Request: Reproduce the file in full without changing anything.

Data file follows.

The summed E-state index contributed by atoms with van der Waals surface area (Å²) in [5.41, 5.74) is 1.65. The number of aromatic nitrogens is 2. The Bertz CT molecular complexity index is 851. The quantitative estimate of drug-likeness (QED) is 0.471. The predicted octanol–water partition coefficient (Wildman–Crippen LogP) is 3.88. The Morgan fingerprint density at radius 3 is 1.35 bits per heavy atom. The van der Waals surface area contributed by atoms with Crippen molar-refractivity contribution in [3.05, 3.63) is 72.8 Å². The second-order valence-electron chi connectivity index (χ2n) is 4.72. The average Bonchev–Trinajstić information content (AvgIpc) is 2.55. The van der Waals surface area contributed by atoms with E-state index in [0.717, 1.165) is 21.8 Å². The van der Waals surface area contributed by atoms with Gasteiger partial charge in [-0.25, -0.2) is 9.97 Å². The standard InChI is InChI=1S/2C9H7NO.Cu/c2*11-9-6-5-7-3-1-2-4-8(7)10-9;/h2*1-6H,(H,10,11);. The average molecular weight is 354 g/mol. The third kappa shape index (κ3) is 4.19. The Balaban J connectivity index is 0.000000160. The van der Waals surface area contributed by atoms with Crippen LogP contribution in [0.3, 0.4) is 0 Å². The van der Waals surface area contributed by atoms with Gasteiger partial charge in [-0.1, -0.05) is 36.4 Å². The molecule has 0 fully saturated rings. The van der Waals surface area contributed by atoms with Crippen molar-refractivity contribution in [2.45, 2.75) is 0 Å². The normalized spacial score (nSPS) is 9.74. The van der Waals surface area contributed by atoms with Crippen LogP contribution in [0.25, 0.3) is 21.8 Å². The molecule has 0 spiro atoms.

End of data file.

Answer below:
The summed E-state index contributed by atoms with van der Waals surface area (Å²) in [5.41, 5.74) is 1.65. The number of aromatic nitrogens is 2. The Bertz CT molecular complexity index is 851. The quantitative estimate of drug-likeness (QED) is 0.471. The predicted octanol–water partition coefficient (Wildman–Crippen LogP) is 3.88. The Morgan fingerprint density at radius 3 is 1.35 bits per heavy atom. The van der Waals surface area contributed by atoms with Crippen molar-refractivity contribution in [3.05, 3.63) is 72.8 Å². The second-order valence-electron chi connectivity index (χ2n) is 4.72. The average Bonchev–Trinajstić information content (AvgIpc) is 2.55. The van der Waals surface area contributed by atoms with E-state index in [0.717, 1.165) is 21.8 Å². The van der Waals surface area contributed by atoms with Gasteiger partial charge in [-0.25, -0.2) is 9.97 Å². The standard InChI is InChI=1S/2C9H7NO.Cu/c2*11-9-6-5-7-3-1-2-4-8(7)10-9;/h2*1-6H,(H,10,11);. The average molecular weight is 354 g/mol. The third kappa shape index (κ3) is 4.19. The Balaban J connectivity index is 0.000000160. The van der Waals surface area contributed by atoms with Crippen LogP contribution in [0.3, 0.4) is 0 Å². The van der Waals surface area contributed by atoms with Gasteiger partial charge in [-0.1, -0.05) is 36.4 Å². The molecule has 0 fully saturated rings. The van der Waals surface area contributed by atoms with Crippen molar-refractivity contribution in [2.45, 2.75) is 0 Å². The normalized spacial score (nSPS) is 9.74. The van der Waals surface area contributed by atoms with Crippen LogP contribution in [0.25, 0.3) is 21.8 Å². The molecule has 0 spiro atoms.